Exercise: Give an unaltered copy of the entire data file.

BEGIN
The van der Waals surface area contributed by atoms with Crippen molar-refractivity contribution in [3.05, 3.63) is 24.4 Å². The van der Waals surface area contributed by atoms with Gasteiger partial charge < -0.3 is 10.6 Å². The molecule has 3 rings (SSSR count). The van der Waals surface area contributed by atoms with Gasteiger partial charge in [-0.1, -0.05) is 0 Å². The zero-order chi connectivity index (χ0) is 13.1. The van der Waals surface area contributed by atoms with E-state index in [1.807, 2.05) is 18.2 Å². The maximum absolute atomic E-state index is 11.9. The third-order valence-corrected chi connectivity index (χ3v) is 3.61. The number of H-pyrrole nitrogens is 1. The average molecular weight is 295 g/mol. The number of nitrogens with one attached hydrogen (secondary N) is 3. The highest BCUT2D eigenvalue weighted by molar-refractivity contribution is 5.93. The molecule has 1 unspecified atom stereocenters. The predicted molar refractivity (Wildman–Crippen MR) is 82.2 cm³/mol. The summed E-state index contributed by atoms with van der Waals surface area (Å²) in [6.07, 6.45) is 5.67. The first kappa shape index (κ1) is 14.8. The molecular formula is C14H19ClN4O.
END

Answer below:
The van der Waals surface area contributed by atoms with Crippen molar-refractivity contribution in [3.05, 3.63) is 24.4 Å². The van der Waals surface area contributed by atoms with Gasteiger partial charge < -0.3 is 10.6 Å². The molecule has 3 rings (SSSR count). The van der Waals surface area contributed by atoms with Gasteiger partial charge in [-0.1, -0.05) is 0 Å². The zero-order chi connectivity index (χ0) is 13.1. The van der Waals surface area contributed by atoms with E-state index in [1.807, 2.05) is 18.2 Å². The maximum absolute atomic E-state index is 11.9. The third-order valence-corrected chi connectivity index (χ3v) is 3.61. The number of H-pyrrole nitrogens is 1. The average molecular weight is 295 g/mol. The number of nitrogens with one attached hydrogen (secondary N) is 3. The highest BCUT2D eigenvalue weighted by molar-refractivity contribution is 5.93. The molecule has 1 unspecified atom stereocenters. The predicted molar refractivity (Wildman–Crippen MR) is 82.2 cm³/mol. The summed E-state index contributed by atoms with van der Waals surface area (Å²) in [6.07, 6.45) is 5.67. The first kappa shape index (κ1) is 14.8. The molecular formula is C14H19ClN4O.